"Convertibles, cabriolets, drop-tops, open-tops, ragtops, retractables - call them what you want, they all spell one thing: fun," said Paul Wilbur, president and CEO of ASC Inc. He has got a point. But those designing such roof systems regard it as an "engineering challenge", too. Matthew Beecham reports.

Roof systems are fast becoming part of a car's identity. Panoramic sunroofs stretching the length and breadth of a vehicle are becoming increasingly popular on both sides of the Atlantic. In fact, manufacturers report an "unbelievable" amount of interest in large sunroofs. The trend is toward roof systems, mainly of glass, with big openings that can be adjusted even during driving. These designs give the best of both worlds: saving on cost (compared to a convertible) and adding to the versatility of the car.

In fact, an increasing number of automakers are offering models featuring large glass roofs. One reason is that large areas of glass give a sense of openness and freedom. The selection on offer nowadays is varied, ranging from the closed panoramic glass roof (Peugeot 307 SW, 407 SW, and Citroën C4) and so-called twin panels or multi-panels (Renault Espace IV) through to the lamella sunroof (Fiat Stilo). According to Saint-Gobain Sekurit, in the early 1980s, the average glass surface area in a car was about 3-m². Today, this figure is about 4.5-m². The clear view of the sky, the feeling of freedom and the large amount of light are the key selling points to consumers, says the French glassmaker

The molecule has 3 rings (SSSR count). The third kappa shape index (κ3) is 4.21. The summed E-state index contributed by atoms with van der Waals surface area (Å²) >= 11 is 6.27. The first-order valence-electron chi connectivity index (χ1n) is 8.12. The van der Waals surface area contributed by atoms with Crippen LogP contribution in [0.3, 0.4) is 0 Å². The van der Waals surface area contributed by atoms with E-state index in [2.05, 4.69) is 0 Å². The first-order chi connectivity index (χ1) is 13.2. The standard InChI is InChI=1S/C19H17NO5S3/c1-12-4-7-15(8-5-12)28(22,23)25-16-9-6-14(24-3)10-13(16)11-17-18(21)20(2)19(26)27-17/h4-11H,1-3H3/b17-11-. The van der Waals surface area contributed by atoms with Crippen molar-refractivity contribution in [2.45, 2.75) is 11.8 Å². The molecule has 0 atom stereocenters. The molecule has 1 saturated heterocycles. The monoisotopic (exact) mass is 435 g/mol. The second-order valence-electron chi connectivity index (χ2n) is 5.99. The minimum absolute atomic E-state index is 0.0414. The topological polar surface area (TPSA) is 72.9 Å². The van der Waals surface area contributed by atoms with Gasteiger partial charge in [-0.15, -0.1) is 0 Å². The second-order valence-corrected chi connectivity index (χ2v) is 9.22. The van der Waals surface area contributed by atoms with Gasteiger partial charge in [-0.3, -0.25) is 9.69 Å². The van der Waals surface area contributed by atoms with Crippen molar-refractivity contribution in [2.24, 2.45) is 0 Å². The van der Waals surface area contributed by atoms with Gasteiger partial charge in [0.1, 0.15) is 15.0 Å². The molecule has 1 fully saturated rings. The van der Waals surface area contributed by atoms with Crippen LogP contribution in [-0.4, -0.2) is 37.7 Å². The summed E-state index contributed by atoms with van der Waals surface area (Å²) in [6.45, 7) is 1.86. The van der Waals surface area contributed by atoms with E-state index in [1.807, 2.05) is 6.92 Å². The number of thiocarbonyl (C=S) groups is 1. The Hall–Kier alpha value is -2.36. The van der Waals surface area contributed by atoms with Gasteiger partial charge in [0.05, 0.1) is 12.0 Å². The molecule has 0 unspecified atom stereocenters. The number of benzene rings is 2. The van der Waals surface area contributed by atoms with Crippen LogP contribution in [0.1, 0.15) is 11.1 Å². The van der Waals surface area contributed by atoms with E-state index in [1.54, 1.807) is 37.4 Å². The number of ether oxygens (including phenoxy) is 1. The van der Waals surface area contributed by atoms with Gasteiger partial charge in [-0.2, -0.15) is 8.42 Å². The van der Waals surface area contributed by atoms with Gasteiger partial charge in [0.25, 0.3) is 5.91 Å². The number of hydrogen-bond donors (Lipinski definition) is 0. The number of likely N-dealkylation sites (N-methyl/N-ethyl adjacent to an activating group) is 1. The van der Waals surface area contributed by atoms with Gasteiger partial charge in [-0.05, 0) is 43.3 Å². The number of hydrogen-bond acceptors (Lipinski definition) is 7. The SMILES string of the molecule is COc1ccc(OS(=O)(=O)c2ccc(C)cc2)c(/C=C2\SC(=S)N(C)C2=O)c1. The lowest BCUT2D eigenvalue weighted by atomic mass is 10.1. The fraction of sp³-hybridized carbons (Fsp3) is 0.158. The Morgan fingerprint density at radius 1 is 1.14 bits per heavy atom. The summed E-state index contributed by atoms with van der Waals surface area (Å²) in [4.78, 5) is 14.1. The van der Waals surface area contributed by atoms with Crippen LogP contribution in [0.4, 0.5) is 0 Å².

"The production of larger sunroofs does not mean that the stipulated requirements in respect of safety and comfort are no longer guaranteed," said Bruno Pouillart, operational marketing manager of Saint-Gobain Sekurit. "Any type of glass used in a car - whether it be the windscreen, glass in a side window or glass roof - has to meet certain safety standards which are prescribed by the EU." In order to reduce the risk of glass breakage in sunroofs, the glassmaker recommends glass roofs are made from laminated glass (particularly over large areas) or specially coated glass. The consequence is that the larger the sunroofs, the greater the proportion of laminated glass used. Another aim for developers is therefore to make the panes of glass increasingly thinner and also lighter while maintaining the same safety standard.

The desire of many car designers to include increasingly large amounts of glass in their cars presents glassmakers with new challenges because glass cannot be shaped at will like steel or plastic. Other trends include producing a smooth roof line using several glass panels, e.g. producing windscreens which extend up into the glass roof.

For its part, ArvinMeritor used the 2007 Frankfurt motor show to unveil its new convertible-like, large-opening multi-panel roof system installed in the Porsche Cayenne and Audi Q7. The company claims that its adaptable modular roof system allows automakers more styling options from the same basic body-in-white. The system can accommodate a choice of glass panel configurations from a simple, one-panel layout to a complex system featuring multiple moveable panels. To minimize buffeting and noise in the cabin, a side-guided roller blind or a glass wind deflector can be incorporated. The company points out that, to improve flexibility for the OEM's assembly methods, the large-opening multi-panel roof system can be either top- or bottom-loaded and can be incorporated into ArvinMeritor's long-fibre injection roof module allowing for integration of other components such as roof-rack fixings, antennae, roof beams and interior headlining parts.